Luxury accommodation with twelve well-spaced accommodation blocks (known as bush suites) fanning out either side of the central dining block (six in either direction). In common with most such establishments there are wild animals roaming around so one needs to be escorted at all times by one of the staff when moving between the buildings (this isn't illusory just to make you feel in the bush - there are two resident lionesses who had killed a zebra for their tea within sight of the Fort, one of whom visited the waterhole immediately in front of the dining room the following evening). We disagree with the comment from another contributor that the water hole is a long way away from the main block. One's not in a zoo - these are nervous wild animals - and as waterholes go this one is close by (and also visible at night).
The service and attention to detail was excellent, in our opinion. It wasn't politic to chip in, but just proving that you can't please all the people all the time (and maybe some people any of the time) we overheard another (English?) couple bemoaning the lack of service and saying they were going to write in to complain. "If only they had different management things could be so much better", it was said. Well, we again beg to differ. The attention to detail was apparent. The waste bins were emptied twice a day; a complimentary bottle of water was provided each evening; the swimming pool and water features were kept clean; afternoon tea was provided even though few guests needed it; and cushions everywhere were not only freshly and symmetrically plumped but in the dining room actually changed twice a day.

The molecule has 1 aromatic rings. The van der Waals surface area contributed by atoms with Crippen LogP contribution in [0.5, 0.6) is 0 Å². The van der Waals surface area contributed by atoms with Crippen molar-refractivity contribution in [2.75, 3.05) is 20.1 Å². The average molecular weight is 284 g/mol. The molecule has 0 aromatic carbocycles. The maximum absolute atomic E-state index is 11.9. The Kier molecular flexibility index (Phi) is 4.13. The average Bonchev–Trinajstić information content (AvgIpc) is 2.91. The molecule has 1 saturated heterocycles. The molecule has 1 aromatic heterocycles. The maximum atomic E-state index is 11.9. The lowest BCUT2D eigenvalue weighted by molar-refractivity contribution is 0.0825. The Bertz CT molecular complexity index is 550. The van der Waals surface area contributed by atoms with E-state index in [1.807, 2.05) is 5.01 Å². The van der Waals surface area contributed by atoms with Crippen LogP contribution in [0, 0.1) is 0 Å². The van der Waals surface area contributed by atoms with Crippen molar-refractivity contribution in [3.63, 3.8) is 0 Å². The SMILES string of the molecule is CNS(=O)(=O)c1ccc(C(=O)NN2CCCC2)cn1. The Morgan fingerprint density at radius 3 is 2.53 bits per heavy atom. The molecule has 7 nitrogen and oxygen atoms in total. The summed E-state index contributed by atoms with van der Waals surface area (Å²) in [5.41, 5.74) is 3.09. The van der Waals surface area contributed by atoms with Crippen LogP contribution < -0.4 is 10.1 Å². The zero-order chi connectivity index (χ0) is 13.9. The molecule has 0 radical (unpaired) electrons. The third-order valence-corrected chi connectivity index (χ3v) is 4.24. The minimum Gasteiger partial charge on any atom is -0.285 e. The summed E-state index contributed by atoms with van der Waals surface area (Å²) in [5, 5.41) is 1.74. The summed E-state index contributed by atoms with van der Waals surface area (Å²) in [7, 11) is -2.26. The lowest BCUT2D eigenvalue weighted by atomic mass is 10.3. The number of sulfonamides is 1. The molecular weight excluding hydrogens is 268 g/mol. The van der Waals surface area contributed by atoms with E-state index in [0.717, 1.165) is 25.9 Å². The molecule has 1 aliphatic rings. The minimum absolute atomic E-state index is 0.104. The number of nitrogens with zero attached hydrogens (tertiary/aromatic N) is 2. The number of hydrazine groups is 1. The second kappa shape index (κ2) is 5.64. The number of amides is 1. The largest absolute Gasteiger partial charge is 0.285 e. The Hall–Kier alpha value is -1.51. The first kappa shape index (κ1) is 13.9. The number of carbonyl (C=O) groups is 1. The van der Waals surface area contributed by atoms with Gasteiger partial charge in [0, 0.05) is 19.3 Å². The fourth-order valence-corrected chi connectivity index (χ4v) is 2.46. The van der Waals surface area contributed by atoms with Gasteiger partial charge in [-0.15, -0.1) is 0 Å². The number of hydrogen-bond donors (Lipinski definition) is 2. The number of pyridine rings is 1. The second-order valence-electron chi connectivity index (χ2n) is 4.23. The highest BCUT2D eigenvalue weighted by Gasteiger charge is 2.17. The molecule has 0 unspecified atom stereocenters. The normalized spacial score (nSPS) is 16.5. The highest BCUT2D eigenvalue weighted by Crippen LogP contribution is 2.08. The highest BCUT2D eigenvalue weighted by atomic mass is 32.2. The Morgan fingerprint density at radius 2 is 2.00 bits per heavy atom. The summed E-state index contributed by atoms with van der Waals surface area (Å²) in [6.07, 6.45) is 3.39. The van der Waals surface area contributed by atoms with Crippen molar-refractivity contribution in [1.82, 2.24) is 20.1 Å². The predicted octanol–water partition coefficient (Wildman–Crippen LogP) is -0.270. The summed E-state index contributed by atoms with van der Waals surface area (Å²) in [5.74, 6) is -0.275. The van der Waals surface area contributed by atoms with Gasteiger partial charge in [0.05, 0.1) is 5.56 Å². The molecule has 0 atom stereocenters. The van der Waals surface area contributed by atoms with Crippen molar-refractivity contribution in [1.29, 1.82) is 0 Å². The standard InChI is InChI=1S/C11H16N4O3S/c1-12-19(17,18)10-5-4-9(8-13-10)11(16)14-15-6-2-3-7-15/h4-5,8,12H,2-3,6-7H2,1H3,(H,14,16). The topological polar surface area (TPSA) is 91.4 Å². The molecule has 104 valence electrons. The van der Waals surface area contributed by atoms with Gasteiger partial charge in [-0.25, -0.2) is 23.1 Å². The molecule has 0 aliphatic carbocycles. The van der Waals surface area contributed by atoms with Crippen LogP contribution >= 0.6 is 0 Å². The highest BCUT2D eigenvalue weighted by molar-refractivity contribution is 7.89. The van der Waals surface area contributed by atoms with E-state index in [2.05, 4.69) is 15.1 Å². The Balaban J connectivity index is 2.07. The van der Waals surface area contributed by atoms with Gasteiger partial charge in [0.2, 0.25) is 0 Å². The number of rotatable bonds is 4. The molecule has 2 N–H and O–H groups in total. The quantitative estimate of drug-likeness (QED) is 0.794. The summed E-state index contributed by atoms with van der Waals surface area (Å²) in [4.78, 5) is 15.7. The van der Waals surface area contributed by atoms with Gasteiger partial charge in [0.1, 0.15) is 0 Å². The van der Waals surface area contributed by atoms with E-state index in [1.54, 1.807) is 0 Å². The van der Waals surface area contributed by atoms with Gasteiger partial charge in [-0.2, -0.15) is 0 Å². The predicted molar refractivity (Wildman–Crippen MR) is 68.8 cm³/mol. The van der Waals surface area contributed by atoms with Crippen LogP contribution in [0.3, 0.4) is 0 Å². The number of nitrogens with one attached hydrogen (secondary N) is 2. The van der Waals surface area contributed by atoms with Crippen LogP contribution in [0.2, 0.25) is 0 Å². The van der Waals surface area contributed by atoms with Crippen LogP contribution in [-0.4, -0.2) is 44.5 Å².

The staff were universally polite without being effusive, and in an effort to boost their confidence and actively engage with the guests even the chef came to each table in turn to announce what he had prepared for dinner. This was a nice touch, but as the English of many of the staff is limited (which is hardly surprising as they are all local) this did cause a little confusion on everyone's first night, especially as the "option" of two starters was an illusion (it's actually a four course menu, and the option only applies to the mains). We weren't alone in finding that a four course dinner on top of a three-course lunch was too much, so confusion reigned when we attempted to skip the first starter in favour of the consistently excellent soup course. (We suggested to the management that it might help if the menu was also written out, and were given to believe this change may be implemented).
We stayed for three nights on an inclusive package and were impressed by the number of animals we encountered both on the local reserve and in the National Park itself. The game drive into the park was particularly good value and typically lasted some five and a hours.
- Also Known As:
- Onguma The Fort Hotel Etosha National Park
- Onguma The Fort Hotel
- Official Description (provided by the hotel):
- This Fort is unlike any other, the only one of its kind in Namibia, built in exactly the right spot to give our guests probably one of the best sunset views in the whole of Namibia. Overlooking the beautiful scarceness of the Etosha Pans, decorated only with its wild animals and hundreds of Camel Thorn trees that dot the landscape. Accommodation consists of twelve Bush Suites with fire places for the winter months and air coolers for the summer months. Each suite has an indoor and outdoor shower. The one and only Fort Suite is situated inside the Main Tower of the main complex. It has a large beautifully designed bedroom that leads into a lounge area and out onto a private viewing deck. ... more less